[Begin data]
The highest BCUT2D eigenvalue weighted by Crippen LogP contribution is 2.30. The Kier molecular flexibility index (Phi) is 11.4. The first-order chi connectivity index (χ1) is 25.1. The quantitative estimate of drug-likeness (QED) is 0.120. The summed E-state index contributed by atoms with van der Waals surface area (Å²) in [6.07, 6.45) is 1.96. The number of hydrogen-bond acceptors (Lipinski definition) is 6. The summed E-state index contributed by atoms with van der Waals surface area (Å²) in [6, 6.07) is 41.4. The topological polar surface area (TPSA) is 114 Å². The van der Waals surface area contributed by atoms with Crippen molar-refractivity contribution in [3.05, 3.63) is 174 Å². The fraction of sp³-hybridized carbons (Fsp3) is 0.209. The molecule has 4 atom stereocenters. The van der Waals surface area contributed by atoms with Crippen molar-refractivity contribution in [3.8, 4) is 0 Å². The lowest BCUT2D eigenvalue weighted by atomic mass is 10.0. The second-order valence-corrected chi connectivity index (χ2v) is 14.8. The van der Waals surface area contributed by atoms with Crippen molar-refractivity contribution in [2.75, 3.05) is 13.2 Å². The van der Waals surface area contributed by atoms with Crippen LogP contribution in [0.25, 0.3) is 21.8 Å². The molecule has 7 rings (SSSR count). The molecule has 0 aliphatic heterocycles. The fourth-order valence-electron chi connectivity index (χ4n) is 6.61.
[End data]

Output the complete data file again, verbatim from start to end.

The highest BCUT2D eigenvalue weighted by Crippen LogP contribution is 2.30. The Kier molecular flexibility index (Phi) is 11.4. The first-order chi connectivity index (χ1) is 25.1. The quantitative estimate of drug-likeness (QED) is 0.120. The summed E-state index contributed by atoms with van der Waals surface area (Å²) in [6.07, 6.45) is 1.96. The number of hydrogen-bond acceptors (Lipinski definition) is 6. The summed E-state index contributed by atoms with van der Waals surface area (Å²) in [6, 6.07) is 41.4. The topological polar surface area (TPSA) is 114 Å². The van der Waals surface area contributed by atoms with Crippen molar-refractivity contribution in [3.05, 3.63) is 174 Å². The fraction of sp³-hybridized carbons (Fsp3) is 0.209. The molecule has 4 atom stereocenters. The van der Waals surface area contributed by atoms with Crippen molar-refractivity contribution in [3.8, 4) is 0 Å². The lowest BCUT2D eigenvalue weighted by atomic mass is 10.0. The second-order valence-corrected chi connectivity index (χ2v) is 14.8. The van der Waals surface area contributed by atoms with Crippen molar-refractivity contribution in [2.75, 3.05) is 13.2 Å². The van der Waals surface area contributed by atoms with Crippen LogP contribution in [0.25, 0.3) is 21.8 Å². The molecule has 7 rings (SSSR count). The molecule has 0 aliphatic heterocycles. The fourth-order valence-electron chi connectivity index (χ4n) is 6.61.